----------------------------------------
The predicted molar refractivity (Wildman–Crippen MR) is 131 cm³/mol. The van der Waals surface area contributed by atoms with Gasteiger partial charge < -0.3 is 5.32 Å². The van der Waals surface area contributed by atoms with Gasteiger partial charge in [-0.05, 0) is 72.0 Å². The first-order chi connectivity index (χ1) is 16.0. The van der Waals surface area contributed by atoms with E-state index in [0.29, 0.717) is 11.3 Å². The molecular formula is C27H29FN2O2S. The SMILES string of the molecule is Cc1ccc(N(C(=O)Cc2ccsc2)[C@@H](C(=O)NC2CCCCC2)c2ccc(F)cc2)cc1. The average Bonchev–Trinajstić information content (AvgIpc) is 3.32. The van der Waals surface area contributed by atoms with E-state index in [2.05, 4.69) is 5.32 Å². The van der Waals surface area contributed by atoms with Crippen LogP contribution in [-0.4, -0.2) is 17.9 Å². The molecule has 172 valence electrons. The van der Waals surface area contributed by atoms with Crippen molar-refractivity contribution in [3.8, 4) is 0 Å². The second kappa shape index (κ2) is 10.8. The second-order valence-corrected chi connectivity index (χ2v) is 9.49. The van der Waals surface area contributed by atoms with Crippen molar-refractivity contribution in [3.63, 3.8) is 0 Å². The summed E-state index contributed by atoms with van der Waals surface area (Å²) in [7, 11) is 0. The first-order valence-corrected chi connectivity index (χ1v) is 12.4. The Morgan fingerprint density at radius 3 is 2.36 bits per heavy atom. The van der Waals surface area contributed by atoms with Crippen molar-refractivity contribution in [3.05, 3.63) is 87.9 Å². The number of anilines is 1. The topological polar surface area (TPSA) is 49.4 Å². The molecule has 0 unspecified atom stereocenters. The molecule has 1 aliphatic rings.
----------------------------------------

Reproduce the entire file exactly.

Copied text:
The predicted molar refractivity (Wildman–Crippen MR) is 131 cm³/mol. The van der Waals surface area contributed by atoms with Gasteiger partial charge < -0.3 is 5.32 Å². The van der Waals surface area contributed by atoms with Gasteiger partial charge in [-0.05, 0) is 72.0 Å². The first-order chi connectivity index (χ1) is 16.0. The van der Waals surface area contributed by atoms with E-state index in [0.29, 0.717) is 11.3 Å². The molecular formula is C27H29FN2O2S. The SMILES string of the molecule is Cc1ccc(N(C(=O)Cc2ccsc2)[C@@H](C(=O)NC2CCCCC2)c2ccc(F)cc2)cc1. The average Bonchev–Trinajstić information content (AvgIpc) is 3.32. The van der Waals surface area contributed by atoms with E-state index in [2.05, 4.69) is 5.32 Å². The van der Waals surface area contributed by atoms with Crippen LogP contribution in [-0.4, -0.2) is 17.9 Å². The molecule has 172 valence electrons. The van der Waals surface area contributed by atoms with Crippen molar-refractivity contribution in [3.8, 4) is 0 Å². The second kappa shape index (κ2) is 10.8. The second-order valence-corrected chi connectivity index (χ2v) is 9.49. The van der Waals surface area contributed by atoms with Crippen molar-refractivity contribution in [3.63, 3.8) is 0 Å². The summed E-state index contributed by atoms with van der Waals surface area (Å²) in [7, 11) is 0. The first-order valence-corrected chi connectivity index (χ1v) is 12.4. The Morgan fingerprint density at radius 3 is 2.36 bits per heavy atom. The van der Waals surface area contributed by atoms with Crippen molar-refractivity contribution in [3.05, 3.63) is 87.9 Å². The number of anilines is 1. The topological polar surface area (TPSA) is 49.4 Å². The molecule has 0 unspecified atom stereocenters. The molecule has 1 aliphatic rings.